RALEIGH, N.C. — Jasmine Westbrooks finds comfort in the kitchen.
"I think of my grandmother and how she's in the kitchen all day fixing all these different dishes," she said.
As a registered dietician, Westbrooks is one of the founders of Eat Well Exchange, a five-year-old national nonprofit that teaches community cooking classes, focusing on healthier versions of cultural foods through recipes that make simple changes.
"A lot of times, when you look up ‘healthy eating,’ you may not find some foods that you may have grown up with if you have a different background or ethnicity in this country," Westbrooks said.
On a recent night, a group of women gathered at Fruit of Labor World Cultural Center in Raleigh, North Carolina, to learn how to cook several dishes in a healthier way.
"We're also making 'Soulful Grits,' where we're going to use spices, like turmeric and cumin and actually putting in the collards and even some kale in that,” Westbrooks said. “And then we'll have some jerk shrimp and jerk salmon to go along with it as well."
For dessert, there is a berry cobbler.
"Instead of using flour, which, there's nothing wrong with flour, but we'll be using oats, which is going to have a lot more fiber," Westbrooks said.
Eat Well Exchange classes take place in-person, like at community centers, or online, via Zoom. The instructors build up knowledge over several weeks of their courses.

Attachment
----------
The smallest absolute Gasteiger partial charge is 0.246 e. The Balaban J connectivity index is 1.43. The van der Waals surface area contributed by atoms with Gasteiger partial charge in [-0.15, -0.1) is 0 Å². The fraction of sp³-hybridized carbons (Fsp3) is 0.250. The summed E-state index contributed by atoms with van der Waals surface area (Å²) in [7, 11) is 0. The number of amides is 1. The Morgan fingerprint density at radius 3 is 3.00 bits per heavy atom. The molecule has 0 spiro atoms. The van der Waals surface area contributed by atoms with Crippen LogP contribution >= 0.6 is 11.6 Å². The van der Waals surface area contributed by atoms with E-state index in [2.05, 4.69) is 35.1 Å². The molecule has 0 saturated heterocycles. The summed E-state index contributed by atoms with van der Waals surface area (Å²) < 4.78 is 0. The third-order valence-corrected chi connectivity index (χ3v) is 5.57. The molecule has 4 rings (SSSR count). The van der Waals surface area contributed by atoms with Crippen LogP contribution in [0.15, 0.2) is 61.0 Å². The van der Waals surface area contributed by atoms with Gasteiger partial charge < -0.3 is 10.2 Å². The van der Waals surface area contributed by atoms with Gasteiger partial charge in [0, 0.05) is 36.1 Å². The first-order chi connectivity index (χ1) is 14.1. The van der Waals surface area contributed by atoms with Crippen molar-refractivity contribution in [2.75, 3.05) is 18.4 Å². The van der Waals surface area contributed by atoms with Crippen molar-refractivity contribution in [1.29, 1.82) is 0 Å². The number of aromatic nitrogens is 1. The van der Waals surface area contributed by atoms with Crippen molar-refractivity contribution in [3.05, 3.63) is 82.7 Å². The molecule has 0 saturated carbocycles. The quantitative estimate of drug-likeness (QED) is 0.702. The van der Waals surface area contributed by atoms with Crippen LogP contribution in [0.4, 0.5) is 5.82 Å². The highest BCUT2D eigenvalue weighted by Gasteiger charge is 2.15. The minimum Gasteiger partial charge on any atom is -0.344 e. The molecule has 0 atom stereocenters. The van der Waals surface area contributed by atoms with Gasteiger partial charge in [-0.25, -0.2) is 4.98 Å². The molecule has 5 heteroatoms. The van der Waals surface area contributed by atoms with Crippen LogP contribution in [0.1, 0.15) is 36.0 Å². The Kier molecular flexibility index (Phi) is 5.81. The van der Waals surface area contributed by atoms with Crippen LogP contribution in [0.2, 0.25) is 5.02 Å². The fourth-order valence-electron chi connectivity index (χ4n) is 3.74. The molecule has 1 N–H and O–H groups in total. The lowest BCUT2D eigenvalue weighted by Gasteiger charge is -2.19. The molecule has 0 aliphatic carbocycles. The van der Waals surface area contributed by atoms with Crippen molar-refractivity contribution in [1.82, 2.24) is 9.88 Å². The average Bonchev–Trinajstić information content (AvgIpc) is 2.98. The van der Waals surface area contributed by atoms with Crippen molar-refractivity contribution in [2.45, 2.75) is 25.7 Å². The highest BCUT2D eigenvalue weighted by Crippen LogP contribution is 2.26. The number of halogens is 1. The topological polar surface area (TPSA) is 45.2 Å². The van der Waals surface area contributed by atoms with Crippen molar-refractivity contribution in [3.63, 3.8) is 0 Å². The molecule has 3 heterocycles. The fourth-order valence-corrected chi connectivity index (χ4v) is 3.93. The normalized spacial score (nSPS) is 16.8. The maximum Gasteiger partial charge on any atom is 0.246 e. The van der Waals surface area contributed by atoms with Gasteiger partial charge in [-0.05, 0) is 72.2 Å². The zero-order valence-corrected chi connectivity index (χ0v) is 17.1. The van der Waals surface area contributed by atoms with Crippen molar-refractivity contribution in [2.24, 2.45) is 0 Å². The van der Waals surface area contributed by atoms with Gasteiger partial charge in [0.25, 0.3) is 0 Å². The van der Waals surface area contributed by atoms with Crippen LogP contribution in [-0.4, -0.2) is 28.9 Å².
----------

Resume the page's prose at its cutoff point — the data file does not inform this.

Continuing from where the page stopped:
Ramona Allen joined and immediately incorporated one dish after making it once in class.
"Definitely the greens. I literally learned that recipe and went home the very next day and made the greens," Allen said, "and it's getting ahead of it because, out there in the world, a lot of people are coming so close to being pre-diabetic and they're not even aware of it."
For breast cancer survivor Justina O'Neil-Parker, learning these recipes takes on added urgency.
"Southern cooking is delicious, but it's not necessarily the most healthy," she said. "When you're a [breast cancer] survivor, there's always the chance that you're feeding hormones, or you're doing things, you're eating certain ways that you shouldn't, that may cause a reoccurrence - and we just didn't want that."
Nutritionist Donnae Ward said it's important for the classes not just to focus on the health benefits for students, but also on what the dishes mean to them.
"I'm originally from the Bahamas and just thinking about how powerful food is, when you talk about food - just not being fuel,” said Ward, who teaches some of the Eat Well Exchange classes. “So, when you think about making a curriculum, you need to think about food in terms of just a powerful statement. It's about culture, it's about family."
Jasmine Westbrooks believes it is also about creating healthier communities— one dish at a time.
"It's the community that wants to change,” she said. “It's the community that wants to be empowered and wants to be healthy."